10 large diver scallops, in the shell
120g shelled fresh peas, cooked and refreshed
120g shelled fresh broad beans, cooked and refreshed
½ summer truffle
150g piece of smoked pork belly
8 mint leaves, finely julienned
Salt and pepper
Pea shoots to garnish
For the pea purée
400g fresh peas
1 large onion, finely chopped
75g chilled butter
750ml chicken stock
For the truffle vinaigrette
1dsp Dijon mustard
20ml sherry vinegar
75ml truffle oil
8ml balsamic vinegar
350ml sunflower oil
6g chopped truffle
Pinch of sugar
For the pea purée, boil the stock and in a separate pan sweat the onion in half the butter until soft. Add the peas and cook for 2 minutes then season well. Pour on boiling stock and cover with a lid. Season again. Bring back to the boil quickly and as soon as it boils, pour into a chinois, reserving the stock.
Put the peas into a Thermomix and add a couple of ladles of the stock, just enough to get the mixture moving.
When it's smooth drop in the remainder of the diced butter; the butter must be cold and hard. Continue to blend for 1 minute and pass immediately on to ice.
For the truffle vinaigrette, mix all the ingredients together in a bowl except the oils; then whisk in the oils.
Dice the smoked pork belly, blanch and then refresh, then fry until crisp and golden.
Warm the peas and broad beans in a little butter and chicken stock, add the bacon and chopped mint, and season well.
Open and clean the scallops, then sear them.
Spoon the hot pea purée on to plate and then top with the reheated pea and bean mix.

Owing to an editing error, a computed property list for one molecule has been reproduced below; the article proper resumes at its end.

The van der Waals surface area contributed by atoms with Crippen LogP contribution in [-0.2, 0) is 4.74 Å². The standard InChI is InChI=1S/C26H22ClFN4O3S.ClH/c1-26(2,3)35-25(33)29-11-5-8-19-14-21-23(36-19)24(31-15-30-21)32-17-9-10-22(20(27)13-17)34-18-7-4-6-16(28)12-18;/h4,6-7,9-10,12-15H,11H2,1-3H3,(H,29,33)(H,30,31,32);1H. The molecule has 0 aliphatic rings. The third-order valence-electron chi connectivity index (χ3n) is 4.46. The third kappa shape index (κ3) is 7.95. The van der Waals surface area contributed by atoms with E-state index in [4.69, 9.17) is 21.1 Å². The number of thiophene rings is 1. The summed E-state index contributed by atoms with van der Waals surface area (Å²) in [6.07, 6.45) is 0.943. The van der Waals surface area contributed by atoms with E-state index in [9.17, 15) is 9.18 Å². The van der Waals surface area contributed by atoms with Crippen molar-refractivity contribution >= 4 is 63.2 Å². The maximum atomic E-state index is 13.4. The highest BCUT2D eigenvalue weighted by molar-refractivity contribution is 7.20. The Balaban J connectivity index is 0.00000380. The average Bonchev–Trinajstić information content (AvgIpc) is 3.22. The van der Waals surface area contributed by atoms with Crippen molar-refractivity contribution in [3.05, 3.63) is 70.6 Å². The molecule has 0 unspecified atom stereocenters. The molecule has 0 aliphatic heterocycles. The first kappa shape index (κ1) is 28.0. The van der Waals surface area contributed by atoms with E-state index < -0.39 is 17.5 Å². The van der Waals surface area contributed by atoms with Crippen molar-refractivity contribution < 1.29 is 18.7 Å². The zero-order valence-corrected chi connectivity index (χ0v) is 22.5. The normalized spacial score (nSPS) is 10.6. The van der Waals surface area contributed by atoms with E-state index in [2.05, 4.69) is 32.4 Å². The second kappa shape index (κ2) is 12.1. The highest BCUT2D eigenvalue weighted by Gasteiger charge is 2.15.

Place the scallops by the peas and beans and top with pea shoots.
Dress the plate with the truffle vinaigrette and finish with shaved truffle.
Tony Fleming, executive chef, South Place hotel, London
Since there are lots of high quality ingredients in this dish, you need a very subtle wine, with enough richness to balance the truffle and acidity for the scallops. There are a few options. I'm a big fan of old Semillon wines from Hunter Valley in Australia - they mature extremely well and always have great acidity, an oily and creamy texture and a low level of alcohol. They are sometimes called Hunter Rieslings as a result.
Alternatively, look for white Bordeaux (mainly from the Pessac Leognan area). These still have some Semillon in the blend along with Sauvignon Blanc. Often overshadowed by the reds of the region, they are great food wines and nine times out of 10, you'll be surprised by their complexity and elegance.
Xavier Rousset is co-owner of Texture and 28°-50°, in London